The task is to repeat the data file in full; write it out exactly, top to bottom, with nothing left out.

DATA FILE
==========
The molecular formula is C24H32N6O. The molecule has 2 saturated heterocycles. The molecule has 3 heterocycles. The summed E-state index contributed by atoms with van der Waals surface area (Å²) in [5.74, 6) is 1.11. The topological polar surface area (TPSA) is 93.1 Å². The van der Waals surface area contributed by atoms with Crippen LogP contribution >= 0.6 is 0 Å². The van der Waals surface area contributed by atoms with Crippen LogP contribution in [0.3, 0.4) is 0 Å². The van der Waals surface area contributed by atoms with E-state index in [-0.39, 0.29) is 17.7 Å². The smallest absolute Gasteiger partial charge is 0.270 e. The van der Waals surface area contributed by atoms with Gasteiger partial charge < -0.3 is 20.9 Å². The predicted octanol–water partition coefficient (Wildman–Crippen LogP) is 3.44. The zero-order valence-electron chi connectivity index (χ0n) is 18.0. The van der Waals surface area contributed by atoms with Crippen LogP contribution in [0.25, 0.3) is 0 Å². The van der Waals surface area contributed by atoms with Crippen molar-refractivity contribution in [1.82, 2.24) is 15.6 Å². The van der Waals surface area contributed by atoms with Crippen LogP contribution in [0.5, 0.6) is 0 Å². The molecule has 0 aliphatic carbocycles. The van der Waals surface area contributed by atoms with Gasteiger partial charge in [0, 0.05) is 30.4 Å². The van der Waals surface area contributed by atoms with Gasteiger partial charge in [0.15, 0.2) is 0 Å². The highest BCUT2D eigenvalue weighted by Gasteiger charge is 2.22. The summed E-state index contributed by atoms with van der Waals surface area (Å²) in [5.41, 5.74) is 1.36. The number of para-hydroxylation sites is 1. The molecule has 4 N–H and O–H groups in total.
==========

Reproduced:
The molecular formula is C24H32N6O. The molecule has 2 saturated heterocycles. The molecule has 3 heterocycles. The summed E-state index contributed by atoms with van der Waals surface area (Å²) in [5.74, 6) is 1.11. The topological polar surface area (TPSA) is 93.1 Å². The van der Waals surface area contributed by atoms with Crippen LogP contribution >= 0.6 is 0 Å². The van der Waals surface area contributed by atoms with Crippen LogP contribution in [0.3, 0.4) is 0 Å². The van der Waals surface area contributed by atoms with E-state index in [-0.39, 0.29) is 17.7 Å². The smallest absolute Gasteiger partial charge is 0.270 e. The van der Waals surface area contributed by atoms with Gasteiger partial charge < -0.3 is 20.9 Å². The predicted octanol–water partition coefficient (Wildman–Crippen LogP) is 3.44. The zero-order valence-electron chi connectivity index (χ0n) is 18.0. The van der Waals surface area contributed by atoms with Crippen LogP contribution in [0.25, 0.3) is 0 Å². The van der Waals surface area contributed by atoms with Crippen molar-refractivity contribution in [1.82, 2.24) is 15.6 Å². The van der Waals surface area contributed by atoms with Crippen LogP contribution in [0.5, 0.6) is 0 Å². The molecule has 0 aliphatic carbocycles. The van der Waals surface area contributed by atoms with Gasteiger partial charge in [0, 0.05) is 30.4 Å². The van der Waals surface area contributed by atoms with Gasteiger partial charge in [0.15, 0.2) is 0 Å². The highest BCUT2D eigenvalue weighted by Gasteiger charge is 2.22. The summed E-state index contributed by atoms with van der Waals surface area (Å²) in [5.41, 5.74) is 1.36. The number of para-hydroxylation sites is 1. The molecule has 4 N–H and O–H groups in total.